Fun Moods = NOT Fun

Recently, I started searching for an alternative text editor to the Windows standard Notepad. The reason for this is that I have one gigantic text file that I want to edit but it seems to be too big for Notepad to handle and really slows it down.

I found a program that looked interesting on the CNET website and downloaded it. I’ve downloaded programs from there before and have always trusted it, but when I went to get the file, I instead downloaded some kind of download manager. When I started to install the text editor, I was first directed to a screen asking if I wanted to download some kind of add-ons. Some programs do this, normally I decline everything that they’re offering and I thought I did that this time but apparently I didn’t.

So after going through this, the download manager then went on to download the actual program that I originally wanted. After I installed the program, I tried it out and it was able to handle my huge text file easier.

Something I noticed, though, was that my computer seemed to be running slower than usual, so before I went to bed I began running a full scan with Malwarebytes. It scanned for a couple of minutes, then my system crashed. This didn’t look like a good sign, so I restarted my computer in safe mode, ran another scan in Malwarebytes and almost immediately it came up with infected files. Over all, there were about 40 infected files, almost all under the name Fun Moods. After the scan was completed, I removed all the infected files and did a reboot.

When I opened Google Chrome, the start page looked different and I saw a logo in the bottom left hand corner saying Fun Moods. Obviously, it wasn’t completely gone so I began looking through the settings in all my browsers and this Fun Moods crap appeared in all of them in one form or another. It showed up as a search engine, a toolbar, an extension and also as my home page in almost all of my browsers. In each case, it replaced itself as the default of whatever I already had set up, I was able to manually remove it all and so far it hasn’t popped up again.

I also used CCleaner to run a system analysis and a registry scan. By the time I did this, I was pretty sure I’d gotten rid of everything but I ran CCleaner just to be sure and find anything I might have missed.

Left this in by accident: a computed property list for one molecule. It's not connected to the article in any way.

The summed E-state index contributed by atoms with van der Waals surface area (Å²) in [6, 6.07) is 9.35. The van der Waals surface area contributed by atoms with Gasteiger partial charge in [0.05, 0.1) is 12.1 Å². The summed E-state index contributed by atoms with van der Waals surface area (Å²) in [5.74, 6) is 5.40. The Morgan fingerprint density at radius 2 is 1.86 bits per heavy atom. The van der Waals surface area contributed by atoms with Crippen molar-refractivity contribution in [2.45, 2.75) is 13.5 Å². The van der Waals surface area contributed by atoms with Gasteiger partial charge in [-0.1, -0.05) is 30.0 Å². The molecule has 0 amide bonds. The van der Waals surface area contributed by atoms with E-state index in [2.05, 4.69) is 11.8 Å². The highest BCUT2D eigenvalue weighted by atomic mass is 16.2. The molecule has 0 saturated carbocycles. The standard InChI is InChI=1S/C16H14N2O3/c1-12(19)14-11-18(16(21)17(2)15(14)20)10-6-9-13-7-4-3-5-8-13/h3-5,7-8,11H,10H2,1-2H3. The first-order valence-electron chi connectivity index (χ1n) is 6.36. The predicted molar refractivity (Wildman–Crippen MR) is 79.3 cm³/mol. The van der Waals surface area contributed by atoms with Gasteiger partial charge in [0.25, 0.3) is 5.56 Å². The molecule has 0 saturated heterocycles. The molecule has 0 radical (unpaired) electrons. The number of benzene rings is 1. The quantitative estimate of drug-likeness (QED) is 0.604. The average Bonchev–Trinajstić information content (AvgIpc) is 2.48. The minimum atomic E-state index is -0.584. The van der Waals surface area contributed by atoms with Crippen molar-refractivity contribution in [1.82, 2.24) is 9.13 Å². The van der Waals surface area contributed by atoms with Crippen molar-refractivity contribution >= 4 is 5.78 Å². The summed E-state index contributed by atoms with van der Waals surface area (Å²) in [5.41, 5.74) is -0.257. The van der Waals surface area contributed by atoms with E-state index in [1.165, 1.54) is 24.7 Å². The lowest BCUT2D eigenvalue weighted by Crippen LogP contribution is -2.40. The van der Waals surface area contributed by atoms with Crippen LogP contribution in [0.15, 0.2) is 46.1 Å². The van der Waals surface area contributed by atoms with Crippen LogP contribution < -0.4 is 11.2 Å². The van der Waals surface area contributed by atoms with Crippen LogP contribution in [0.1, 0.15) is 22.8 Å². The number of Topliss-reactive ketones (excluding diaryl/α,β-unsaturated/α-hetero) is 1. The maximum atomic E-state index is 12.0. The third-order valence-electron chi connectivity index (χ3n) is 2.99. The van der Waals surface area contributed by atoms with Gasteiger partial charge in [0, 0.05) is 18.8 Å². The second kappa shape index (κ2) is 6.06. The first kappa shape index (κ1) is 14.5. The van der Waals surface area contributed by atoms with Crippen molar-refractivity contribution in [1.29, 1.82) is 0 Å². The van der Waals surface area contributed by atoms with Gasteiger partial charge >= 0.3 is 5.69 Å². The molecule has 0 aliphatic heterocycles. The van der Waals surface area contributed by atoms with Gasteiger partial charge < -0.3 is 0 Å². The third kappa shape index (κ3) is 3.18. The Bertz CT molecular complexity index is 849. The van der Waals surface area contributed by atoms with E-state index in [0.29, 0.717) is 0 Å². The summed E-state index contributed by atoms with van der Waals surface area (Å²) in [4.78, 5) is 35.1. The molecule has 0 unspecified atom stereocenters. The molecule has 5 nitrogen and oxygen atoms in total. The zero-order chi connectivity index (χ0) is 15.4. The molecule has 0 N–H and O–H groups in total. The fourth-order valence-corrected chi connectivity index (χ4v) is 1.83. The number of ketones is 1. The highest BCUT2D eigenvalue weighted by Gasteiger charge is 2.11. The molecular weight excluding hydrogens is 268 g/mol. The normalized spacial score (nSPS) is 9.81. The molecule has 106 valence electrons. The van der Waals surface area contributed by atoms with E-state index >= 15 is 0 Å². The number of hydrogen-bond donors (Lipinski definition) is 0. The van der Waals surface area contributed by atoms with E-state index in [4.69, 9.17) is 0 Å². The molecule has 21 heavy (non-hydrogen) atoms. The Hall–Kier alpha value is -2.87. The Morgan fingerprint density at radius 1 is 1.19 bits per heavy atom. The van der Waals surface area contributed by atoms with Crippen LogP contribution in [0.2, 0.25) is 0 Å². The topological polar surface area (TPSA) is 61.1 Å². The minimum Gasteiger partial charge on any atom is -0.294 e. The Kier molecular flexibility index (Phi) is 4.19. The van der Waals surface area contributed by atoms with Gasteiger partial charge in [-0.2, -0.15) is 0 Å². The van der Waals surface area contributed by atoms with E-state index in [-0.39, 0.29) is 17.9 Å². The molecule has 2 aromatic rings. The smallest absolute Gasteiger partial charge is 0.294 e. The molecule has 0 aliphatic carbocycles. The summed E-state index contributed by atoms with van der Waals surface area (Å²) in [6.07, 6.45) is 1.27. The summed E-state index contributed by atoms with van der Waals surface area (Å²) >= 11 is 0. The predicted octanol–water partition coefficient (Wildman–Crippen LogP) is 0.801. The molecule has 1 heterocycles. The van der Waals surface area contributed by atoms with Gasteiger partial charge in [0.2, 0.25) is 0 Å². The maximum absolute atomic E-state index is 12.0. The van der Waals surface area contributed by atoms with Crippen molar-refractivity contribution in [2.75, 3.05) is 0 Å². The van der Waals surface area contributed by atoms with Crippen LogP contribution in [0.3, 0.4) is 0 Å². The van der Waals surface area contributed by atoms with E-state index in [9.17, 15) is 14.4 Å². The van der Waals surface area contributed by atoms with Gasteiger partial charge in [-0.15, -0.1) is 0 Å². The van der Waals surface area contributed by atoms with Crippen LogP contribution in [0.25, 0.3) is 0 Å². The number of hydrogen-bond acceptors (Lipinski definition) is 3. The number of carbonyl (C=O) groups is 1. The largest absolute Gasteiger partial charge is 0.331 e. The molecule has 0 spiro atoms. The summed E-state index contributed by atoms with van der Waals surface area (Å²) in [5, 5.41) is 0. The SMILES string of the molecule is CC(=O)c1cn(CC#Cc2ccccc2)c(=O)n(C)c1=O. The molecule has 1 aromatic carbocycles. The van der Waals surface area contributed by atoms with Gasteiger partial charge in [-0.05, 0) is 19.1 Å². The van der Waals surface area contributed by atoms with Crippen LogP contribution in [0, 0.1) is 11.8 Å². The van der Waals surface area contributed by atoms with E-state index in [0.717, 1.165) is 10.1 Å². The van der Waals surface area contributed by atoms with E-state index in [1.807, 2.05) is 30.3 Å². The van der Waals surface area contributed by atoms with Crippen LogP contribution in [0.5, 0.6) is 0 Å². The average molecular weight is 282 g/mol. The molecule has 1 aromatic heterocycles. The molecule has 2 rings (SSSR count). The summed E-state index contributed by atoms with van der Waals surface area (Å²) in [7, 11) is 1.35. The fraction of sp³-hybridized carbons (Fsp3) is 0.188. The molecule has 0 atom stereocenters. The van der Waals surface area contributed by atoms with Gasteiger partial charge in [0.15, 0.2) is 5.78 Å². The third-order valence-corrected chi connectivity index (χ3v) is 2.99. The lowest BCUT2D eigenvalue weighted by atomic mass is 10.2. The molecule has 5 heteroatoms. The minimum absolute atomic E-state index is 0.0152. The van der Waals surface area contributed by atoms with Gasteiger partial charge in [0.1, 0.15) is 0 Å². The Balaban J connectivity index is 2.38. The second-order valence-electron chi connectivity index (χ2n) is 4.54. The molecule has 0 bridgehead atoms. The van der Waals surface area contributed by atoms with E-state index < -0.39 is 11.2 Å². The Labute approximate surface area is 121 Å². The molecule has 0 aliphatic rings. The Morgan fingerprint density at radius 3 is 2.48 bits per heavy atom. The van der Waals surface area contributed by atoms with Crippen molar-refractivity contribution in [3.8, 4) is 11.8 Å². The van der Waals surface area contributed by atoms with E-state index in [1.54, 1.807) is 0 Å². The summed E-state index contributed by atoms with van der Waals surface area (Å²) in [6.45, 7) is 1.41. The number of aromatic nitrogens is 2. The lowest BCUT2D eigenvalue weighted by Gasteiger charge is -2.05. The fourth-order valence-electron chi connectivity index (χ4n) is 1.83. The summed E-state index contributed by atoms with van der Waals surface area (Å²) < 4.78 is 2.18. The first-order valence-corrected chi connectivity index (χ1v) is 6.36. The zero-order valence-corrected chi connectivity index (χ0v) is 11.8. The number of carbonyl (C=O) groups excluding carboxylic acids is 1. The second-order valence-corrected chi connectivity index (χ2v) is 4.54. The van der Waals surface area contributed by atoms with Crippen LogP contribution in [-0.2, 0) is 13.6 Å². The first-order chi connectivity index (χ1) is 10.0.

As far as I can tell, this virus, much like planet Earth in the Hitchhiker’s Guide to the Galaxy, is mostly harmless. All it did was replace my search engines, home pages and added a toolbar and browser extension. It didn’t lock up my computer, it just slowed it down and made a general nuisance of itself.

It took quite some time to get rid of it, so I hope nobody else encounters it. If you do notice something like this, run Malwarebytes and CCleaner. If you don’t already have them, you can download Malwarebytes here, and CCleaner here. Both programs are available for free, but apparently now to download Malwarebytes you need to sign up and register with them, but it is free. It’s a program that I’ve used for the past decade or so, it’s very reliable. Also CCleaner is a great program for general computer maintenance, it searches for and removes temporary internet files and cookies, which can slow down computers are are some of the favorite hiding places for infections, and it also has an uninstaller for removing programs. I use it instead of the Windows uninstaller as it loads faster.

I’m also going to run a Spybot scan tonight just to see if it picks up anything that might have been missed, and an antivirus scan sometime in the next few days.

Also, if you download anything from CNET, don’t click on the big green button that says “Download Now, CNET Installer Enabled.” There’s a link underneath it, which I did not notice at all the first time around, that downloads the program directly. I don’t know for sure if CNET was the source of this infection as I went through it pretty quickly, but I’m pretty sure this is where it came from. When in doubt, go directly to the manufacturer’s website and download your program from there. This is what I should’ve and normally would’ve done, but I was in such a rush yesterday that I neglected to do this.